2-Amino-2'-nitro-diphenylsulfid/2-Amino-2'-nitro diphenyl sulfide/2-Aminophenyl 2-Nitrophenyl Sulfide/2-AMINO-2'-NITRO DIPHENYL SULFIDE MIN/Benzenamine, 2-[(2-nitrophenyl)thio]-/2-(2-Nitrophenylthio)aniline/2-((2-Nitrophenyl)thio)aniline/2-[(2-Nitrophenyl)sulfanyl]aniline/2'-Nitro-2-amino-diphenylsulfid
375.3±27.0 °C at 760 mmHg
HS Code Reference
Personal Projective Equipment
For Reference Standard and R&D, Not for Human Use Directly.
provides coniferyl ferulate(CAS#:19284-81-2) MSDS, density, melting point, boiling point, structure, formula, molecular weight etc. Articles of coniferyl ferulate are included as well.>> amp version: coniferyl ferulate
Vitamin B6 is an essential metabolic cofactor that has more functions in humans than any other single nutrient. Its de novo biosynthesis occurs through two mutually exclusive pathways that are absent in animals. The predominant pathway found in most prokaryotes, fungi, and plants has only recently been discovered. It is distinguished by a glutamine amidotransferase, which is remarkable in that it alone can synthesize the cofactor form, pyridoxal 5′-phosphate (PLP), directly from a triose and a pentose saccharide and glutamine. Here we report the 3D structure of the PLP synthase complex with substrate glutamine bound as well as those of the individual synthase and glutaminase subunits Pdx1 and Pdx2, respectively. The complex is made up of 24 protein units assembled like a cogwheel, a dodecameric Pdx1 to which 12 Pdx2 subunits attach. In contrast to the architecture of previously determined glutamine amidotransferases, macromolecular assembly is directed by an N-terminal α-helix on the synthase. Interaction with the synthase subunit leads to glutaminase activation, resulting in formation of an oxyanion hole, a prerequisite for catalysis. Mutagenesis permitted identification of the remote glutaminase and synthase catalytic centers and led us to propose a mechanism whereby ammonia shuttles between these active sites through a methionine-rich hydrophobic tunnel.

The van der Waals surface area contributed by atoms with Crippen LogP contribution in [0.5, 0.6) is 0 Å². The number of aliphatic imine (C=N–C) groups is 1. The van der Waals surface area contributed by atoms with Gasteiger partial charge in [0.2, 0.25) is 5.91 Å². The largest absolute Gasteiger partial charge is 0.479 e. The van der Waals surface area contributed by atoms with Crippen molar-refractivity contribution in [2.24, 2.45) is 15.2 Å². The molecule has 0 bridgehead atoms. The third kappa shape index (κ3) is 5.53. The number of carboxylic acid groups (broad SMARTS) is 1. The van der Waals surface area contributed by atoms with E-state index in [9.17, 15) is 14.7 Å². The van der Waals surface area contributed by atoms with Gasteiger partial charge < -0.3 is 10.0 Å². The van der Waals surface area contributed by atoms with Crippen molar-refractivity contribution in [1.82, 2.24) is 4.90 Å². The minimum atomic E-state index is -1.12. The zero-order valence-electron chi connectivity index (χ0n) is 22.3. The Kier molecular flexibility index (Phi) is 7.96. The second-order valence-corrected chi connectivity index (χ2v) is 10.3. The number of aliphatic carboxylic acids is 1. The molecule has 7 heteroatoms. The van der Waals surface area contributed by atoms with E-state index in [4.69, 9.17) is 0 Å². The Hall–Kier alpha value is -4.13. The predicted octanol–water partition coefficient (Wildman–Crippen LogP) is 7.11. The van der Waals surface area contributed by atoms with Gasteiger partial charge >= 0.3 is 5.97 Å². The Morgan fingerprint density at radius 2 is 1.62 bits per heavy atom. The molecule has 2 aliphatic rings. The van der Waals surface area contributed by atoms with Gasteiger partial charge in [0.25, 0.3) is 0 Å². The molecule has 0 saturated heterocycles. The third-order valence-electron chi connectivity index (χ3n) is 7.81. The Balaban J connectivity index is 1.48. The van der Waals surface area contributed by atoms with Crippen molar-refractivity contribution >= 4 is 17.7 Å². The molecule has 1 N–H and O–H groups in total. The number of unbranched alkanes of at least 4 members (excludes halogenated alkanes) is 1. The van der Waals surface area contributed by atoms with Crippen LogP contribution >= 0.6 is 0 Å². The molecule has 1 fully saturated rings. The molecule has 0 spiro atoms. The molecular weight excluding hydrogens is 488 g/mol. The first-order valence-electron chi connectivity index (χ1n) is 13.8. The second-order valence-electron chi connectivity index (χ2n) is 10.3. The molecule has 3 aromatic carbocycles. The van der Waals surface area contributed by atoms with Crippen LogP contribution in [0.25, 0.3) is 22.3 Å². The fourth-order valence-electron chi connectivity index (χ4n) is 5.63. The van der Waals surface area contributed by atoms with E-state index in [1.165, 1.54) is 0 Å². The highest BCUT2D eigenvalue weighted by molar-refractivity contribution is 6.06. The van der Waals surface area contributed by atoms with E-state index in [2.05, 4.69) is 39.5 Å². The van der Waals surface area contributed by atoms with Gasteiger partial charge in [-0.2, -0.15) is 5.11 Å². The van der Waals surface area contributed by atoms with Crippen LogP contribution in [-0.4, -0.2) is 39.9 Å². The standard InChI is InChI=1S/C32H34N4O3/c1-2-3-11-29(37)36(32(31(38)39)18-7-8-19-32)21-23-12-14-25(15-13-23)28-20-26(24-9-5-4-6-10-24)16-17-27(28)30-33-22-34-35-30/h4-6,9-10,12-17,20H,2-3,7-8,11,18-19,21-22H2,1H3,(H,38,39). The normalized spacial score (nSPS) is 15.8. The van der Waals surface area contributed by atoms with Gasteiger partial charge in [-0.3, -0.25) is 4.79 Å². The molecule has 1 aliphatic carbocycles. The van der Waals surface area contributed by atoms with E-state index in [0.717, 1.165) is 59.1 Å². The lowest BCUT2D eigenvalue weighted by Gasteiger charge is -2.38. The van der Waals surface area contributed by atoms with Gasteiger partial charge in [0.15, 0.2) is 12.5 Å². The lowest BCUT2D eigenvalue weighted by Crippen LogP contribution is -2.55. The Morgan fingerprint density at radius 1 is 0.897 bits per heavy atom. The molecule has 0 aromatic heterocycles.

3D structure, ammonia tunnel, glutamine amidotransferase, oxyanion, vitamin B6
Structure of a bacterial pyridoxal 5′-phosphate synthase complex
Marco Strohmeier,* Thomas Raschle,† Jacek Mazurkiewicz,‡ Karsten Rippe,‡ Irmgard Sinning,* Teresa B. Fitzpatrick,†§ and Ivo Tews*§
2006 Dec 19
A sizable majority of adult Internet users report looking for health information online. Social networking sites (SNS) like Facebook represent a common place to seek information, but very little is known about the representation and use of health content on SNS.
Our goal in this study was to understand the role of SNS in health information seeking. More specifically, we aimed to describe how health conditions are represented on Facebook Pages and how users interact with these different conditions.
We used Google Insights to identify the 20 most searched for health conditions on Google and then searched each of the resulting terms on Facebook. We compiled a list of the first 50 Facebook “Pages” results for each health condition. After filtering results to identify pages relevant to our research, we categorized pages into one of seven categories based on the page’s primary purpose. We then measured user engagement by evaluating the number of “Likes” for different conditions and types of pages.